By Isabel van Brugen
Rep. Madison Cawthorn (R-N.C.) on Tuesday likened President Joe Biden’s recently announced COVID-19 vaccine mandates to “modern-day segregation,” saying that they should be “rescinded” as they infringe upon the personal liberties of Americans.
During an appearance on Newsmax, the Republican lawmaker was pressed by host Chris Salcedo about a viral video that showed a scuffle between a hostess at a New York City restaurant and three tourists, who are black, over a vaccine requirement.
Individuals dining indoors in the city are required to be vaccinated against COVID-19, the disease caused by the CCP (Chinese Communist Party) virus.
According to attorney Justin Moore, who represents one of the three women charged in the incident, a fight ensued when two men who arrived at the Italian restaurant on the Upper West Side to meet the women were unable to show that they had been vaccinated.
The women later alleged that the hostess made a racist a remark. The restaurant has denied the allegation and said in a statement to several media outlets that the incident was “an entirely unprovoked, brutal attack.”
“I can’t believe I’m actually agreeing with them, but this is weaponized mandates, when no American, regardless of skin color, should be giving up their personal liberty so easily,” Cawthorn said, responding to a question from Salcedo about segregation. “Right now, what you’re seeing is, you’re seeing this medical apartheid, which is causing modern-day segregation.”
“Every single minority activist should be up in arms right now, saying, ‘You are hurting the people who need help the very most with this actual mandate.’ It should be rescinded, and we should never be a country that forces mandates down the throats of Americans,” he added.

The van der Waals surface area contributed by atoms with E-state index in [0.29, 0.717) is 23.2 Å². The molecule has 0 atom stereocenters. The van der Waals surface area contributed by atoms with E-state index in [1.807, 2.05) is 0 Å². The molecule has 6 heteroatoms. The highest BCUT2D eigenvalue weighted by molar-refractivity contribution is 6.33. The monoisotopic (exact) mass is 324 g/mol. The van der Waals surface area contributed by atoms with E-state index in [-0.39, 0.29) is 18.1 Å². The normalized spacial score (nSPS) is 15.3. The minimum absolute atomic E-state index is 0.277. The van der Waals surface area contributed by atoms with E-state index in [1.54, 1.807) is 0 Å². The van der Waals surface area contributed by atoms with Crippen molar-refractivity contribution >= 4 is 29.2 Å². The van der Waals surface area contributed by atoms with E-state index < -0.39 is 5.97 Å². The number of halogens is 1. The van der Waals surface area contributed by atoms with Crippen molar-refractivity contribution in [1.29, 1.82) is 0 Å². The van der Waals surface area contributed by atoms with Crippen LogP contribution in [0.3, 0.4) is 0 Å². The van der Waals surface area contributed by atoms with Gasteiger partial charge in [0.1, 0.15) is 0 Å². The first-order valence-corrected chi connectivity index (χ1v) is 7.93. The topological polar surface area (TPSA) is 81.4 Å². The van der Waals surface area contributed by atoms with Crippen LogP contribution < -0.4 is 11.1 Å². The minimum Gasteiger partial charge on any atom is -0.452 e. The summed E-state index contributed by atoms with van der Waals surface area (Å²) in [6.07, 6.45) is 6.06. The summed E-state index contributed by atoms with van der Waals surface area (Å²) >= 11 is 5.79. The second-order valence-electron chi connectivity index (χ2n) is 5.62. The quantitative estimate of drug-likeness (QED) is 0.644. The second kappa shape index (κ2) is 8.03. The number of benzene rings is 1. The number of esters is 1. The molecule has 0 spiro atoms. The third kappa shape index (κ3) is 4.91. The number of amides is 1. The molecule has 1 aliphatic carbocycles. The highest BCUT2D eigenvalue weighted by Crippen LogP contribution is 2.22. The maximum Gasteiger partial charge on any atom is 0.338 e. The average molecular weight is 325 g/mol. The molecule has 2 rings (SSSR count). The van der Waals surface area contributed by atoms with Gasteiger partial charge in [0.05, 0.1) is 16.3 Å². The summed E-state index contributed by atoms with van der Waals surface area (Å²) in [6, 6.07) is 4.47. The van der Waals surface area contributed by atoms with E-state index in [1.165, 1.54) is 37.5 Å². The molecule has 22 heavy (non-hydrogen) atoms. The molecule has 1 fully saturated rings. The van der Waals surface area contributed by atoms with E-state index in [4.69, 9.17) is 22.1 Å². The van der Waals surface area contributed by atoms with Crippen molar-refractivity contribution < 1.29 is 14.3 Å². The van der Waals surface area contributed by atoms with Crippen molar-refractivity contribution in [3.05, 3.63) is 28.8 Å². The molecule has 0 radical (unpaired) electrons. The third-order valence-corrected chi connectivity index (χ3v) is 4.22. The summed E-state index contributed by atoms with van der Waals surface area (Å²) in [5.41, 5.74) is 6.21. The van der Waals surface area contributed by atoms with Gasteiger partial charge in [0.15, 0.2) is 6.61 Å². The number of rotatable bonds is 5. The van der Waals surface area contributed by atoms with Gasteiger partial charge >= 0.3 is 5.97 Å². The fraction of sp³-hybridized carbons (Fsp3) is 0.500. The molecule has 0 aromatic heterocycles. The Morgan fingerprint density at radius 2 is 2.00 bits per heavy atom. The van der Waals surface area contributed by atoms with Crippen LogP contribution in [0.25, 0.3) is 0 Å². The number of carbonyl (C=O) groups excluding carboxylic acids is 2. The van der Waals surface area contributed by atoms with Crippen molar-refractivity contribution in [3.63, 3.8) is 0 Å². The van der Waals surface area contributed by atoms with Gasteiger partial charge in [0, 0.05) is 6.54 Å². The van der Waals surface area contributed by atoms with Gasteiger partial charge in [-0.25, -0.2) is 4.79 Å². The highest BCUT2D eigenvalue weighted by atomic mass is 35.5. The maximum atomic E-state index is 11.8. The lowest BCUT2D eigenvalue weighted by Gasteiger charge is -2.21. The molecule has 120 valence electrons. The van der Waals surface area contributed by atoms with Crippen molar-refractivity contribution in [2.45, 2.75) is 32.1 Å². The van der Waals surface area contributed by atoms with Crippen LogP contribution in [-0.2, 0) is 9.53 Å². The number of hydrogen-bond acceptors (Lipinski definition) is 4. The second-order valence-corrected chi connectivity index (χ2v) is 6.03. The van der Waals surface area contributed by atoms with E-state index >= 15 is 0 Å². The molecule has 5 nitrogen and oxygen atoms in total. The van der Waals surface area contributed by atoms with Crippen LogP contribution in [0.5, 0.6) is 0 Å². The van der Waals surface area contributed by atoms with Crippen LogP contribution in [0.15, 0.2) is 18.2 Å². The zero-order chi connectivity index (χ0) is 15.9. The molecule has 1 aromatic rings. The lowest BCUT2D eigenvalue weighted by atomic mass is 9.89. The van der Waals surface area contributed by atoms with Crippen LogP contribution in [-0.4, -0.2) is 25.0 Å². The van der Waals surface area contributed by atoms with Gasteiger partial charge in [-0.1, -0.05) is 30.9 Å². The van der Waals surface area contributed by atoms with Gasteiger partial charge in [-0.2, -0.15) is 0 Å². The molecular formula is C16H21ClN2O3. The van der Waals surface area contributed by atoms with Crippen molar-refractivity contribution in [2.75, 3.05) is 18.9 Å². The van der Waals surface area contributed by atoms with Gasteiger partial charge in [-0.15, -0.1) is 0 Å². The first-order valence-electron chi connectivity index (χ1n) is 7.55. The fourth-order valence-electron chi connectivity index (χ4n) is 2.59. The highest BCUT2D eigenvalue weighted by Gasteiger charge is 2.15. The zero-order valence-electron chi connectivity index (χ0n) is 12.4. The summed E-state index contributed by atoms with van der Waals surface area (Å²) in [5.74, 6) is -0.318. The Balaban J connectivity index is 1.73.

Cawthorn’s comments come nearly two weeks after Biden issued several executive orders to require that all federal employees and the majority of health care workers get a COVID-19 vaccine.
A White House plan also stated that Biden would direct the Labor Department’s Occupational Safety and Health Administration to mandate that businesses with 100 or more employees either mandate COVID-19 vaccines, require weekly COVID-19 testing, or be fined.
At least 27 Republican governors or attorneys general have vowed to fight the mandates.
On Sept. 12, Arkansas Gov. Asa Hutchinson said that he believes the vaccine requirement “hardens the resistance” some people may have to getting inoculated.
The Republican governor told NBC’s “Meet the Press” that he believes the new rules will hurt efforts to vaccinate Americans, instead of supporting them. The federal requirements are “counterproductive,” he said.
“We talked about the fact that we’ve historically had vaccination requirements in schools,” the governor said. “But those have always come at the state level, never at the national level.
“And so this is an unprecedented assumption of federal mandate authority that really disrupts and divides the country. It divides our partnership between the federal government and the states. And it increases the division in terms of vaccination when we should all be together trying to increase the vaccination uptake.”
The president earlier said the mandate is about “protecting yourself and those around you—the people you work with, the people you care about, the people you love.”